- Why do you think the author wrote the book from Rosie’s point of view in first person?
Read This If You Love: Historical fiction picture books, Learning about history
**Thank you to Blue Slip Media for providing a copy for review and giveaway!**
Eat the Cake
Author: M. H. Clark
Illustrator: Jana Glatt
Published February 1, 2020 by Compendium
Summary:It’s your day to be wild and fearless and free. It’s your day for becoming the next thing you’ll be. Though today is your party, it doesn’t stop here–it should keep right on going and last you all year.
Roll out the streamers, blow up the balloons, and celebrate all the great things that are coming your way! With its colorful cast of characters, delightfully detailed illustrations, and playful rhymes, this festive book will ignite good feelings for birthdays and any occasion where cake is appropriate. (And cake is always appropriate!) A fun and joyfilled gift for anyone ages 5 to 105. Features a hardcover with embossing.
Review: We all need to celebrate ourselves! This book gives readers the perfect excuse to do so! This is a very motivational text that reminds readers all of the reasons that they should be proud and happy to be themselves. Readers will come away from this book wanting to try new things and go to new places. This book would make a WONDERFUL gift to readers of all ages. Folks tend to buy the Oh, the Places You’ll Go book, but Eat the Cake offers something new and fresh (and something that another relative might not buy!).
Teachers’ Tools for Navigation: If I was still teaching K-12 and had the means to do so, I would buy this book for every single one of my students at graduation. It would make a wonderful read aloud for the last day. I don’t think I could read this to my exiting students without crying! I will be purchasing this treasure for my graduate assistants. 🙂
Book Spreads! Book Spreads!:
Read This If You Loved: Oh, the Places You’ll Go by Dr. Seuss, Lady Pancake and Sir French Toast by Josh Funk, Inspirational Books
**Thank you to Compendium for providing a copy for review!!**
And we conclude with a PARTY!:
Author and Illustrator: Matthew Cordell
Anticipated Publication: September 24, 2019 by Feiwel and Friends
Goodreads Summary: From Caldecott Medalist Matthew Cordell, Explorers is a new picture book about an extraordinary trip to a museum.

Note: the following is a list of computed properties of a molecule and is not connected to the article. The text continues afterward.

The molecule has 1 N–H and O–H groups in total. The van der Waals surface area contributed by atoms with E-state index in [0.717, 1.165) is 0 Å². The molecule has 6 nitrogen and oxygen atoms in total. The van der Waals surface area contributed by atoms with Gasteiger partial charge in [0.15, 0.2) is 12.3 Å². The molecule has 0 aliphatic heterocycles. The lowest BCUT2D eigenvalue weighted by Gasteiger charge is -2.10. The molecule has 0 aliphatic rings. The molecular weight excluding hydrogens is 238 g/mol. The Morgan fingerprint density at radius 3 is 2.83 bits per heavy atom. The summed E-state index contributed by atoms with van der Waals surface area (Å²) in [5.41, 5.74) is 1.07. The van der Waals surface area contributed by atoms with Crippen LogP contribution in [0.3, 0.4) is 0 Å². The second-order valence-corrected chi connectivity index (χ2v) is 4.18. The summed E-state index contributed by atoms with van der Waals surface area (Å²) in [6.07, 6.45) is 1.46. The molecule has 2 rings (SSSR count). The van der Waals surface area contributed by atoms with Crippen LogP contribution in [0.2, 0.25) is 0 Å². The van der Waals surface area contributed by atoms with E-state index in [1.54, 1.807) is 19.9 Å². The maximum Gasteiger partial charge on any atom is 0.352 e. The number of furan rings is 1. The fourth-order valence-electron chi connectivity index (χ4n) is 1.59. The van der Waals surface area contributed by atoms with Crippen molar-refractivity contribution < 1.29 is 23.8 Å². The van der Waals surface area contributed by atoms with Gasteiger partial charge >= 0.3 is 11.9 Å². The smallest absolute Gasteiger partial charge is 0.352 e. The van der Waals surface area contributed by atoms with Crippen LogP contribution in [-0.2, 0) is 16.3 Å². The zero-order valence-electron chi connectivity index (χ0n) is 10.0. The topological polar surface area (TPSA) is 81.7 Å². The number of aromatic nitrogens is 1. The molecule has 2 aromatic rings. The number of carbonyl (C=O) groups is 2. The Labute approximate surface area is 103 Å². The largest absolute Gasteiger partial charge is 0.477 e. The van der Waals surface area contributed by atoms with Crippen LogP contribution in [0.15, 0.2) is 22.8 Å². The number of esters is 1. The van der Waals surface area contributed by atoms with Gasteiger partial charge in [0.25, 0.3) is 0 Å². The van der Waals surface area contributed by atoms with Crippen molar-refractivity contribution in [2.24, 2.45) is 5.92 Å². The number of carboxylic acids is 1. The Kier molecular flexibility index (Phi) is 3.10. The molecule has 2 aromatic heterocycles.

When a family goes to a local museum, a boy notices a homeless man sitting outside, making brightly colored origami birds. He convinces his dad to buy a bird the man makes just for him.
Once inside the museum, his little sister takes the bird and launches it into the air. Is it lost? Soon another boy helps him look, and the paper bird brings two families―and two new friends―together.
With the style he used in Wolf in the Snow, Matthew Cordell shows how an ordinary family outing can be both extraordinary and magical.
My Review: Matthew Cordell’s newest picture book is a hit in my house. Explorers tells the story of a boy who finds a homeless man fashioning origami birds outside of a museum. The origami bird brings together two families in a way that is magical—or is it? This one made me think a lot, and I like books that make me think. It is almost wordless with only a couple of words in the entire book, but the pictures tell the story beautifully.
Teachers’ Tools for Navigation: Students might enjoy debating whether the actions in the book are reflective of magic or not. Teachers might also group students and have each tell the story based on the pictures. They could talk about how their interpretations were or were not different.
Discussion Questions: Who was the man beside the road? What is his role in the family?; How does the main character change throughout the book? What does he learn?
Read This If You Love: Journey by Aaron Becker, Wolf in the Snow by Matthew Cordell, The Girl and the Bicycle by Mark Pett
Bad Hair Day
Author and Illustrator: Jim Benton
Published July 23rd, 2019 by Simon Schuster Books for Young Readers
Summary: Franny K. Stein isn’t a fan of glamour. She doesn’t style her hair, the thought of wearing makeup makes her want to gag, and she couldn’t care less about wearing dressy dresses when she’d much prefer her lab coat.
But sometimes Franny wonders if her mom wishes she were different. Which gives Franny an idea…for an experiment! What if she can turn the beauty products her mom loves into something more exciting?
Every experiment has its experimental error, and when Franny’s hair takes on a life of its own, Franny must save the day (and her hair).
About the Author: Jim Benton is the New York Times bestselling writer of the Dear Dumb Diary series and a cartoonist whose unique brand of humor has been seen on toys, television, T-shirts, greeting cards, and even underwear. Franny K. Stein is the first character he’s created especially for young children. A husband and father of two, he lives in Michigan, where he works in a studio that really and truly does have creepy stuff in it.